The Court in this case of PUCL evolved this notion of privacy to include personal communications, holding that “the right to hold a telephone conversation in the privacy of one’s home or office without interference can certainly be claimed as ‘right to privacy’”. Other than this the main issue was regarding the validity of section 5(2) of Indian Telegraph Act, 1885 which was prayed to be struck down by the petitioner but the Court refused to do so. Instead the Court guided the executives to adhere to only 2 out the 5 statutory preconditions provided under the Act, 1885 i.e. either the occurrence of any public emergency or the interest of public safety. Further the Court laid down five grounds under which such interception order is permitted; the grounds are:

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Orders for telephone tapping may only be issued by the Home Secretary of the central government or a state government. In an emergency, this power may be delegated to an officer of the Home Department of the Central or state government, and a copy of the order must be sent to the concerned Review Committee within one week. The authority making the order must consider whether the information which is considered necessary to acquire could reasonably be acquired by other means.

Orders issued under the Indian Telegraph Act, 1885 shall be valid for two months from the date of issue. Review Committees shall be constituted consisting of Secretary-level officers at both the central and state levels. They may evaluate whether an interception order has been passed in compliance with the law, and if it has not, they may set it aside and direct the destruction of any copies of the intercepted communications.

The authority issuing the interception order must maintain records of:

  1. the intercepted communications;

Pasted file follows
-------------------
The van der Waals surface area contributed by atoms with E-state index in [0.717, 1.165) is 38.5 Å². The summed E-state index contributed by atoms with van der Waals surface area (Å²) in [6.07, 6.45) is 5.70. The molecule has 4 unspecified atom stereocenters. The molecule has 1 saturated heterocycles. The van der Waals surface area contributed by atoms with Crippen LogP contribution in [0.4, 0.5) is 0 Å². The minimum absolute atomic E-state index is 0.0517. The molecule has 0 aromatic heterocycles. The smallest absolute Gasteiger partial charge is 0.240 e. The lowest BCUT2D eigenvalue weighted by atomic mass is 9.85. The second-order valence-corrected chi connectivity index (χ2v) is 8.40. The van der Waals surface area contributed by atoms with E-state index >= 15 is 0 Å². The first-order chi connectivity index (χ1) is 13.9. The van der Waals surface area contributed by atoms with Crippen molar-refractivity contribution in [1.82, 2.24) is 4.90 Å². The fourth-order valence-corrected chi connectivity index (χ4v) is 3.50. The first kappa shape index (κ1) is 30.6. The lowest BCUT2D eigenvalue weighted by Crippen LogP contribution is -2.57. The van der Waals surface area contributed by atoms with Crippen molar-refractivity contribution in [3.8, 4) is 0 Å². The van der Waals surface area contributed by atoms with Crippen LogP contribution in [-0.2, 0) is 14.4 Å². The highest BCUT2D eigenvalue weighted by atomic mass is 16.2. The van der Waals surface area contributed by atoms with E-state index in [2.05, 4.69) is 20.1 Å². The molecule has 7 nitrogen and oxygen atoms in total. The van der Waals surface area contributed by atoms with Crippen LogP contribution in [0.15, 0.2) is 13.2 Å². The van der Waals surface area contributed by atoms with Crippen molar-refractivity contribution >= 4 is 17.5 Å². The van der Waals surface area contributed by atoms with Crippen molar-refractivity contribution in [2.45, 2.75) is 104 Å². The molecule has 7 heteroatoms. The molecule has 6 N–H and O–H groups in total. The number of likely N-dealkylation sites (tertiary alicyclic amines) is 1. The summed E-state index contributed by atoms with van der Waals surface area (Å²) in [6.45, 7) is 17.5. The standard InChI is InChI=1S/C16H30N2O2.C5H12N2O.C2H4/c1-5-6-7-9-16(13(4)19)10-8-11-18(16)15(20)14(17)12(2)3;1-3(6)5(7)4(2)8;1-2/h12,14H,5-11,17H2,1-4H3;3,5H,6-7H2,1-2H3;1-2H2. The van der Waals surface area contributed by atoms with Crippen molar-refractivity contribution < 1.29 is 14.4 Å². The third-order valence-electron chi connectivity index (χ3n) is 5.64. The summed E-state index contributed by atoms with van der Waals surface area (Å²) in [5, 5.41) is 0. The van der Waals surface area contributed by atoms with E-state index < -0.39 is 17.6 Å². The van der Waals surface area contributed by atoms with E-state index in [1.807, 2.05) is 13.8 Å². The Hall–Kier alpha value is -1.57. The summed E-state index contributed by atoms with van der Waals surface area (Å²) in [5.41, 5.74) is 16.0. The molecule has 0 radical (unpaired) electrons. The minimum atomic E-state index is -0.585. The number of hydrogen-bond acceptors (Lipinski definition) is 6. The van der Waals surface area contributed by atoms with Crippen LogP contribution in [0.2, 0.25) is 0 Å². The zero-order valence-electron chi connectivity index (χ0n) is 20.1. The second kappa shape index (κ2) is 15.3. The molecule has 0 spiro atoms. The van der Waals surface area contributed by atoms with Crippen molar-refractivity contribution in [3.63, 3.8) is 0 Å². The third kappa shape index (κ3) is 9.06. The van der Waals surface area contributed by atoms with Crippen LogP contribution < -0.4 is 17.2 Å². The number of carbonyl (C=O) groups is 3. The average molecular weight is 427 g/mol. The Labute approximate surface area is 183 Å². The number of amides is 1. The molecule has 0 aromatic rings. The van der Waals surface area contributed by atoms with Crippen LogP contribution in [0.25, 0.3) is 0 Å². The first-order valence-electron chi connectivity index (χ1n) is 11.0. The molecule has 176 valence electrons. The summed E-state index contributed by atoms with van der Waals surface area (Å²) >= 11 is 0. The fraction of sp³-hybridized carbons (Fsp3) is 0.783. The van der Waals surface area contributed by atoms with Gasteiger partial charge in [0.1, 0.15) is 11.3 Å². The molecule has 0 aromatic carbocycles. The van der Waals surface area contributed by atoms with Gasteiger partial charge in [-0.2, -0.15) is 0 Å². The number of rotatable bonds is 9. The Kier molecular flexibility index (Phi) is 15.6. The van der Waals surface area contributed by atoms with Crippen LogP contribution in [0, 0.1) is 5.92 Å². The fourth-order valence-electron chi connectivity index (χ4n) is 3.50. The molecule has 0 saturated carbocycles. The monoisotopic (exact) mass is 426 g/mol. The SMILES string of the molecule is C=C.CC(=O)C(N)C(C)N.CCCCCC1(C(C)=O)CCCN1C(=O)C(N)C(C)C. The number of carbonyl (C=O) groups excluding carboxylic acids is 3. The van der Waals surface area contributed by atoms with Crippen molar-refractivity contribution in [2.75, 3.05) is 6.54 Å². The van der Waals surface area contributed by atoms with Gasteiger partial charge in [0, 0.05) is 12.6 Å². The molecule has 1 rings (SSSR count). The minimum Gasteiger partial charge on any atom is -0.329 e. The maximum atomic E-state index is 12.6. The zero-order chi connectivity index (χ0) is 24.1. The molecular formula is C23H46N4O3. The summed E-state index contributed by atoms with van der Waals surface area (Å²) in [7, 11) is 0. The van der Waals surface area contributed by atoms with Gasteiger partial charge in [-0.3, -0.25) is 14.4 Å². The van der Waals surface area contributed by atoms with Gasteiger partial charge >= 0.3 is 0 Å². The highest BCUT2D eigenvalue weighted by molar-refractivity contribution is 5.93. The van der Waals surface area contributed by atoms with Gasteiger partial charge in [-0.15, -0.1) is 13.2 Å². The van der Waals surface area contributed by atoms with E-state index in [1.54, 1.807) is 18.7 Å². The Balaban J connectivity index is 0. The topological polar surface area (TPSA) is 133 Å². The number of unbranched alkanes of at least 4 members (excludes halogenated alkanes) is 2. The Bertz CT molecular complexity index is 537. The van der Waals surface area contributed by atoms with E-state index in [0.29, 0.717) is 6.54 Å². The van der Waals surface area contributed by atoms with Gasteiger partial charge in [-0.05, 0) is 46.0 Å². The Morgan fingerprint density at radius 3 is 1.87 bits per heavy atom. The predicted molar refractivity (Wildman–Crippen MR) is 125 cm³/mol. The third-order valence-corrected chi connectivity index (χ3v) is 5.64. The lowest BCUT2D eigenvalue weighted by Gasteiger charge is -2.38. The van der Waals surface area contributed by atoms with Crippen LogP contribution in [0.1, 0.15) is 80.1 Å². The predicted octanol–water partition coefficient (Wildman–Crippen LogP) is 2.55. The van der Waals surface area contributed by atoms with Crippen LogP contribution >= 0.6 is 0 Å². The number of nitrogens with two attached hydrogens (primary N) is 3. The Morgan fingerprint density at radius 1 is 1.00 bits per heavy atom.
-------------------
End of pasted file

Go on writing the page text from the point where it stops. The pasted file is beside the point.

2. the extent to which material is disclosed;
  3. the number of persons to whom the material is disclosed and their identity;
  4. the extent to which the material is copied; and;
  5. The number of copies made.

Each of which must be destroyed as soon as its retention is no longer necessary. Thereby, the writ petition was disposed.


The PUCL case is still considered as a landmark case decided on the topic of Right to Privacy by the Supreme Court as this case paved the way of recognition of the individual’s Right to Privacy as a Fundamental right guaranteed under the Constitution. The judgment delivered in this case is highly respected as it prevented unrestricted use of power by the officials over telephone tapping while not curbing the executives powers all together thus creating a balance.

But in my opinion while creating this balance the Court has refrained themselves to inculcate judicial scrutiny as a check on executives’ actions in this case, as the Court declined to impose the procedural safeguard of prior judicial scrutiny, such as by the issuance of a warrants. The reason given by the Court in this case was that such judicial scrutiny was not provided for in any statute and thus the judiciary will refrain from operating excessive powers.

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But the Court failed to note that the Code of Criminal Procedure, 1973 does provide for issuance of search warrant by a court to compel the production of a “document or other thing”, except in the case where the police station issues a written order to the person in possession of the information sought.

Nevertheless this case delivered a remarkable judgment and guidelines issued by the Court where eventually codified in Rule 419-A of the Indian Telegraph Rules, 1951 also the judgment influenced many other surveillance laws in India like Information Technology Act, 2000 and others.


However, in this digitalized age this judgment has proved to be ineffective as the unauthorized surveillance activities in practice today are miles ahead of what the case dealt with, thus we need stronger laws and scrutiny mechanisms to ensure that the Privacy of individuals is protected from being misused or used without one’s knowledge. And in my opinion the judicial scrutiny of surveillance laws and activities performed by the executives is the solution and such scrutiny shall in intend to promote transparency in the system.

[1] AIR 1963 SC 1295.

[2] (1994), 6 SCC 632.